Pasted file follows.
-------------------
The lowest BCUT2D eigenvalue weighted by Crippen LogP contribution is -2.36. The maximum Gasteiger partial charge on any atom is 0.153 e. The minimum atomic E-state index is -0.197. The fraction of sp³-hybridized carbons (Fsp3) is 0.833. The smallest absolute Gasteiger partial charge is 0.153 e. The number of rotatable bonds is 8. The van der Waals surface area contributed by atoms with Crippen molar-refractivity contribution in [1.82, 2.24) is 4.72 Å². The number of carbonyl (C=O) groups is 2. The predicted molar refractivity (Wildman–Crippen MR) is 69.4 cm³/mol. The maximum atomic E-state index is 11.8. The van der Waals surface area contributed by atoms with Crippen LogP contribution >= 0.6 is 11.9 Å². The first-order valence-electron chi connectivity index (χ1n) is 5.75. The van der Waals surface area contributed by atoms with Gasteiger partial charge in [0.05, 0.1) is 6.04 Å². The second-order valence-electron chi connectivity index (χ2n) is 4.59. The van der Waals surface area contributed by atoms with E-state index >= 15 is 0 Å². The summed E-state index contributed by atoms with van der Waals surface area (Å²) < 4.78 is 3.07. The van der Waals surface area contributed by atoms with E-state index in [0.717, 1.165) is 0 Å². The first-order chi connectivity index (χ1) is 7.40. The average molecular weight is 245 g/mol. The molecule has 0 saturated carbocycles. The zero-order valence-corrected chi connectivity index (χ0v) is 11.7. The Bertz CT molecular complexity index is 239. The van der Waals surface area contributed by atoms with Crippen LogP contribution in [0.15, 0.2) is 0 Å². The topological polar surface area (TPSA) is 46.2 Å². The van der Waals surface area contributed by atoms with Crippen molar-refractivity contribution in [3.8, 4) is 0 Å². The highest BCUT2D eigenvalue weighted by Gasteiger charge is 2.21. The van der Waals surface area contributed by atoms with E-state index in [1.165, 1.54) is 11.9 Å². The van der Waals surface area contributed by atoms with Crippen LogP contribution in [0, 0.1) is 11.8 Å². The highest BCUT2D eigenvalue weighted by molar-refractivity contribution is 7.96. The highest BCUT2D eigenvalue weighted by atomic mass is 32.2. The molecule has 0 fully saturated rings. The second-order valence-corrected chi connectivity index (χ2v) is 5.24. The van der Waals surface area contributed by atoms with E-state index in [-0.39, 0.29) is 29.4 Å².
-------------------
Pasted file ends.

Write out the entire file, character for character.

The lowest BCUT2D eigenvalue weighted by Crippen LogP contribution is -2.36. The maximum Gasteiger partial charge on any atom is 0.153 e. The minimum atomic E-state index is -0.197. The fraction of sp³-hybridized carbons (Fsp3) is 0.833. The smallest absolute Gasteiger partial charge is 0.153 e. The number of rotatable bonds is 8. The van der Waals surface area contributed by atoms with Crippen molar-refractivity contribution in [1.82, 2.24) is 4.72 Å². The number of carbonyl (C=O) groups is 2. The predicted molar refractivity (Wildman–Crippen MR) is 69.4 cm³/mol. The maximum atomic E-state index is 11.8. The van der Waals surface area contributed by atoms with Crippen LogP contribution >= 0.6 is 11.9 Å². The first-order valence-electron chi connectivity index (χ1n) is 5.75. The van der Waals surface area contributed by atoms with Gasteiger partial charge in [0.05, 0.1) is 6.04 Å². The second-order valence-electron chi connectivity index (χ2n) is 4.59. The van der Waals surface area contributed by atoms with E-state index >= 15 is 0 Å². The summed E-state index contributed by atoms with van der Waals surface area (Å²) < 4.78 is 3.07. The van der Waals surface area contributed by atoms with E-state index in [0.717, 1.165) is 0 Å². The first-order chi connectivity index (χ1) is 7.40. The average molecular weight is 245 g/mol. The molecule has 0 saturated carbocycles. The zero-order valence-corrected chi connectivity index (χ0v) is 11.7. The Bertz CT molecular complexity index is 239. The van der Waals surface area contributed by atoms with Crippen LogP contribution in [0.15, 0.2) is 0 Å². The topological polar surface area (TPSA) is 46.2 Å². The van der Waals surface area contributed by atoms with Crippen molar-refractivity contribution in [3.8, 4) is 0 Å². The highest BCUT2D eigenvalue weighted by Gasteiger charge is 2.21. The van der Waals surface area contributed by atoms with E-state index in [1.165, 1.54) is 11.9 Å². The van der Waals surface area contributed by atoms with Crippen LogP contribution in [0, 0.1) is 11.8 Å². The highest BCUT2D eigenvalue weighted by molar-refractivity contribution is 7.96. The highest BCUT2D eigenvalue weighted by atomic mass is 32.2. The molecule has 0 fully saturated rings. The second-order valence-corrected chi connectivity index (χ2v) is 5.24. The van der Waals surface area contributed by atoms with E-state index in [-0.39, 0.29) is 29.4 Å².